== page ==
Interesting you recommend VBR with cap to provide 'spike protection' in fact in most current implementations it does not provide any protection from big data spikes, however it can and should shorten the duration of the spike, as it simply responds to spikes by increasing compression ratio after the event. VBR-with-cap implementations that provide effective 'spike protection', have to drop frames to limit the data size, which is the same as pushing 12mbps over a 2mbps pipe, you lose the data.

The main benefit of VBR-with-cap is reducing storage requirement. It has minimal benefit on network usage/planning as the average 100BaseTX network will easily be saturated with very few cameras when peaks occur, which means packet/data loss. For site to site applications or where bandwidth is truely restricted (Wi-Fi, Mesh, DSL links) VBR with cap is only useful if you are happy drop frames whenever there is significant change or significant activity in the image, unfortunately it is often the time when you need every frame for evidence.

If you have a 100BaseTX network how many cameras can you hang on it with bit rate set to 4mbps? In theory allowing for 20% protocol overhead, and some wriggle room you can say there is approximately 60mbps capacity which at 4mbps per camera would support 15 cameras. This is true with a good CBR encoder, but with most VBR encoders peaking at 16-30mbps (depending on quality setting, you limit yourself to 2-4 cameras on the network to avoid data loss. With VBR-with-cap limit set to 4mbps, since the peaks are not sustained you could argue that more cameras can be supported, but how do you plan for them? How many would you use? 7 - 8 cameras? This is not a big impact on a small system but as the system scales up to a few hundred cameras, it quickly becomes a network planning issue, not just on the camera to VMS link but also for monitoring side.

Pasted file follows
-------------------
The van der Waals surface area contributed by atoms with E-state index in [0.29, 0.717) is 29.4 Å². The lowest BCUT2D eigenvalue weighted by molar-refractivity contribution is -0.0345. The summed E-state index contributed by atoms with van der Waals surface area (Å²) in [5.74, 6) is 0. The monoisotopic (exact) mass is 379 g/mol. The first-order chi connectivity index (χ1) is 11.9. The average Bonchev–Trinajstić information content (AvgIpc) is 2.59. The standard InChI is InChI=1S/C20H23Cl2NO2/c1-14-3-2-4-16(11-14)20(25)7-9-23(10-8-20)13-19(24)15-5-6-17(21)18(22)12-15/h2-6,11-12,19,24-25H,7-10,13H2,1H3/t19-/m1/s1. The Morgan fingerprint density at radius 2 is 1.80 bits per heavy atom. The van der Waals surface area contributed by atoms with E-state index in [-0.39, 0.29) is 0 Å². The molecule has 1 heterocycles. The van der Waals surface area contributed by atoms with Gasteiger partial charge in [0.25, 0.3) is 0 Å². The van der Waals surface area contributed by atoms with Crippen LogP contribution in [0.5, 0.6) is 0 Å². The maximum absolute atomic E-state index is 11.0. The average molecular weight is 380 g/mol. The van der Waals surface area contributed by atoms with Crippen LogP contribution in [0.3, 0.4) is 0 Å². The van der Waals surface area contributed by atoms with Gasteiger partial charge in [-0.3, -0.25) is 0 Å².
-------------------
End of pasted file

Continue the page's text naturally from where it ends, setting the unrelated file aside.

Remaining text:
By their nature, all encoding systems have their limitations, I think VBR-with-cap is mis-understood and often hyped as a cure-all, but it too has limitations.

A, there are a number of errors in your recommendations / analysis.


"with most VBR encoders peaking at 16-30mbps"

That's not correct, assuming you are using H.264, which most everyone does, and a default / average compression level, which almost everyone does. Even at 1080p / 30fps, VBR encoders will rarely exceed 10 Mb/s, even in high complexity / traffic scenes. We've tested this in numerous shootouts.

"[VBR with a cap] it simply responds to spikes by increasing compression ratio after the event"

We are recommending VBR with a cap specifically for low light / high noise scenarios. Since low light / high noise continues for hours (or as long as it is dark / night), it does not occur 'after' any event.

The most important benefit of VBR with a cap in low light / high noise scenarios is that the increased quantization / higher compression levels that occur do not result in reduced quality in those scenes.

So we agree with you that VBR with a cap on a bandwidth 'spiking' camera in low light / high noise will increase the quantization level used. However, this will not cause visible video quality to decrease. We have done such tests on various cameras. Feel free to do that yourself and report back your findings.